It’s been a little over six months since Texas new abortion law, known as Senate Bill 8, went into effect. The law states that the procedure is banned after fetal cardiac activity can be detected. Since then, the number of in-office abortions in Texas have dropped dramatically.
Opponents of abortion say that the decrease shows the law is having its intended effect. But new data suggests that making sense of the law’s effect isn’t simple. Texans are still getting abortions, but just going greater lengths to get them.
Claire Cain Miller, who reports on gender and families for The New York Times, has been following the impact of Texas’ abortion law.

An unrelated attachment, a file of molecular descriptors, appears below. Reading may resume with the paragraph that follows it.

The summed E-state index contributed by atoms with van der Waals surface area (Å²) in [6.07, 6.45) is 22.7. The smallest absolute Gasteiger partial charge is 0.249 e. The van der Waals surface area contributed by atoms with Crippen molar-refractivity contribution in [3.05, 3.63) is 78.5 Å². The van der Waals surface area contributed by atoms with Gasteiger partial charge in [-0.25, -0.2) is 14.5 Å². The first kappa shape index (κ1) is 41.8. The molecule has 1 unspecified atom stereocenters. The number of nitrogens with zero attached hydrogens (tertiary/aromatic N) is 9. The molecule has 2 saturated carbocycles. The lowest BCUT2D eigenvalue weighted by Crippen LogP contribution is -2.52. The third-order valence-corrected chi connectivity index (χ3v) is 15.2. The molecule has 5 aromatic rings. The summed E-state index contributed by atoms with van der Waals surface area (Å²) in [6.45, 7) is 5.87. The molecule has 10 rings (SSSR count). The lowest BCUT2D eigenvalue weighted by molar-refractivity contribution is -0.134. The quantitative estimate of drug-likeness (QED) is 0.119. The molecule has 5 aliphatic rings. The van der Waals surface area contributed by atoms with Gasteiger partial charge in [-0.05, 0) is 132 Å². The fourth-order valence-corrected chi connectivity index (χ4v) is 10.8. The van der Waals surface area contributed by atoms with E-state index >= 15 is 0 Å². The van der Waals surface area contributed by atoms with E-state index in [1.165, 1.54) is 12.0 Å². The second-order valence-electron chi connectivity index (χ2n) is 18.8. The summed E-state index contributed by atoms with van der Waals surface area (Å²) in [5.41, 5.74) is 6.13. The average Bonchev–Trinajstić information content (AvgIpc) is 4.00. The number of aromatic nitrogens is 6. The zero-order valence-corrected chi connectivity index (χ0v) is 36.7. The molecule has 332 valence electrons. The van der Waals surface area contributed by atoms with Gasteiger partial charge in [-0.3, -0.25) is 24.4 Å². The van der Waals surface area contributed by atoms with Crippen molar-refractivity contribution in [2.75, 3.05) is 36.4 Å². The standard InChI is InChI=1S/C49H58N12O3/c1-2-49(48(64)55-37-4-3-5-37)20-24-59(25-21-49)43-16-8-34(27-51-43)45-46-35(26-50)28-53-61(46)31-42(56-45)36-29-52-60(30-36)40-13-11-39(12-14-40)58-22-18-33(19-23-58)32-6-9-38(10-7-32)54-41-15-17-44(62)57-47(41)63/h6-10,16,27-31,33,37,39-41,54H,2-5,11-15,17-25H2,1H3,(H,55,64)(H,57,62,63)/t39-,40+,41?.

Listen to the interview with Cain Miller in the audio player above or read the highlights below.
– New data indicates that the number of Texans who’ve had abortions since Senate Bill 8 went into effect dropped by just around 10%.
– The number of Texans who traveled to seven neighboring states for abortions increased twelvefold in the period since SB 8 passed.
– Requests for abortion pills in Texas through AidAccess increased threefold during this period. AidAccess uses doctors and pharmacies abroad to provide abortion access to women in the United States. It is illegal for doctors unlicensed in the United States to prescribe medicine to patients, but the law is not well enforced.
– Access to abortions for women living with lower incomes has decreased the most, Cain Miller says.